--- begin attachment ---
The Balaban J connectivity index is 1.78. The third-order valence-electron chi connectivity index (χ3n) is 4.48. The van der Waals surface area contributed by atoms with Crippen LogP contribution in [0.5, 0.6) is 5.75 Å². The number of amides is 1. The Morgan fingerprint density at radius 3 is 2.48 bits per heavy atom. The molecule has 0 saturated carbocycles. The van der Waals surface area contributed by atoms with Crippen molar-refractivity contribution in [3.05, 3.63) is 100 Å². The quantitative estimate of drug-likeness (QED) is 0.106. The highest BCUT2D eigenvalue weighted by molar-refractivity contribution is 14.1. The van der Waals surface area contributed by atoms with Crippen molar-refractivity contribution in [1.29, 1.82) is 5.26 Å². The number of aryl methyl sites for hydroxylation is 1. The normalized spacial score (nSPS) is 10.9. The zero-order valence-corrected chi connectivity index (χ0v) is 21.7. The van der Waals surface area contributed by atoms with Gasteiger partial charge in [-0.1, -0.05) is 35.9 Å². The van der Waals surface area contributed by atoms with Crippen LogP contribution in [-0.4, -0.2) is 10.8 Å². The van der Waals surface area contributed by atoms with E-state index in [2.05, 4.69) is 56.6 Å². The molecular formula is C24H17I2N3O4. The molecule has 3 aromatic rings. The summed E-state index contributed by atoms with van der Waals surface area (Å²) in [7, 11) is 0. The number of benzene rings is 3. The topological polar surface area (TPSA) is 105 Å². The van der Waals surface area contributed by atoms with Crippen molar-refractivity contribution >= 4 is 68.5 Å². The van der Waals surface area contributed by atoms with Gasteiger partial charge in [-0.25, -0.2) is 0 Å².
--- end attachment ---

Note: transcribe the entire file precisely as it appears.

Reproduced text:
The Balaban J connectivity index is 1.78. The third-order valence-electron chi connectivity index (χ3n) is 4.48. The van der Waals surface area contributed by atoms with Crippen LogP contribution in [0.5, 0.6) is 5.75 Å². The number of amides is 1. The Morgan fingerprint density at radius 3 is 2.48 bits per heavy atom. The molecule has 0 saturated carbocycles. The van der Waals surface area contributed by atoms with Crippen molar-refractivity contribution in [3.05, 3.63) is 100 Å². The quantitative estimate of drug-likeness (QED) is 0.106. The highest BCUT2D eigenvalue weighted by molar-refractivity contribution is 14.1. The van der Waals surface area contributed by atoms with Crippen molar-refractivity contribution in [1.29, 1.82) is 5.26 Å². The number of aryl methyl sites for hydroxylation is 1. The normalized spacial score (nSPS) is 10.9. The zero-order valence-corrected chi connectivity index (χ0v) is 21.7. The van der Waals surface area contributed by atoms with Gasteiger partial charge in [-0.1, -0.05) is 35.9 Å². The van der Waals surface area contributed by atoms with Crippen LogP contribution in [-0.4, -0.2) is 10.8 Å². The van der Waals surface area contributed by atoms with E-state index in [2.05, 4.69) is 56.6 Å². The molecular formula is C24H17I2N3O4. The molecule has 3 aromatic rings. The summed E-state index contributed by atoms with van der Waals surface area (Å²) in [7, 11) is 0. The number of benzene rings is 3. The topological polar surface area (TPSA) is 105 Å². The van der Waals surface area contributed by atoms with Crippen molar-refractivity contribution >= 4 is 68.5 Å². The van der Waals surface area contributed by atoms with Gasteiger partial charge in [-0.25, -0.2) is 0 Å².